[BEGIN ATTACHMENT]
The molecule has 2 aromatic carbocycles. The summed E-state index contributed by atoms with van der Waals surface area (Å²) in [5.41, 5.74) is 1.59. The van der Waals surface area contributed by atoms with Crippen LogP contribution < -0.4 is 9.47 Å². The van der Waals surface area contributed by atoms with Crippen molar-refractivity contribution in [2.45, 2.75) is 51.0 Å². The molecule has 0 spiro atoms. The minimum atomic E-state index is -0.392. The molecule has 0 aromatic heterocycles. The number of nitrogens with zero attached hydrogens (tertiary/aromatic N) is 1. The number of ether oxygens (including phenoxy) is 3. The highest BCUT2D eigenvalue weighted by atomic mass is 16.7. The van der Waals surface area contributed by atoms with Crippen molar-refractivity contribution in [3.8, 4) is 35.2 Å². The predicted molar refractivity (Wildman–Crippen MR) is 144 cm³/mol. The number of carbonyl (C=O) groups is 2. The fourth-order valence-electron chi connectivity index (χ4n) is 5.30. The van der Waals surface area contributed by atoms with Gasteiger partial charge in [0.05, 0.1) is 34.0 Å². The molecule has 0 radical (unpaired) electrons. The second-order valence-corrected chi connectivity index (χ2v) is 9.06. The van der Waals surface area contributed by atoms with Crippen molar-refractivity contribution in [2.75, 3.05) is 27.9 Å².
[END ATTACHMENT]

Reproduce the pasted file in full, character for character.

The molecule has 2 aromatic carbocycles. The summed E-state index contributed by atoms with van der Waals surface area (Å²) in [5.41, 5.74) is 1.59. The van der Waals surface area contributed by atoms with Crippen LogP contribution < -0.4 is 9.47 Å². The van der Waals surface area contributed by atoms with Crippen molar-refractivity contribution in [2.45, 2.75) is 51.0 Å². The molecule has 0 spiro atoms. The minimum atomic E-state index is -0.392. The molecule has 0 aromatic heterocycles. The number of nitrogens with zero attached hydrogens (tertiary/aromatic N) is 1. The number of ether oxygens (including phenoxy) is 3. The highest BCUT2D eigenvalue weighted by atomic mass is 16.7. The van der Waals surface area contributed by atoms with Crippen molar-refractivity contribution in [3.8, 4) is 35.2 Å². The predicted molar refractivity (Wildman–Crippen MR) is 144 cm³/mol. The number of carbonyl (C=O) groups is 2. The fourth-order valence-electron chi connectivity index (χ4n) is 5.30. The van der Waals surface area contributed by atoms with Gasteiger partial charge in [0.05, 0.1) is 34.0 Å². The molecule has 0 radical (unpaired) electrons. The second-order valence-corrected chi connectivity index (χ2v) is 9.06. The van der Waals surface area contributed by atoms with Crippen molar-refractivity contribution in [2.75, 3.05) is 27.9 Å².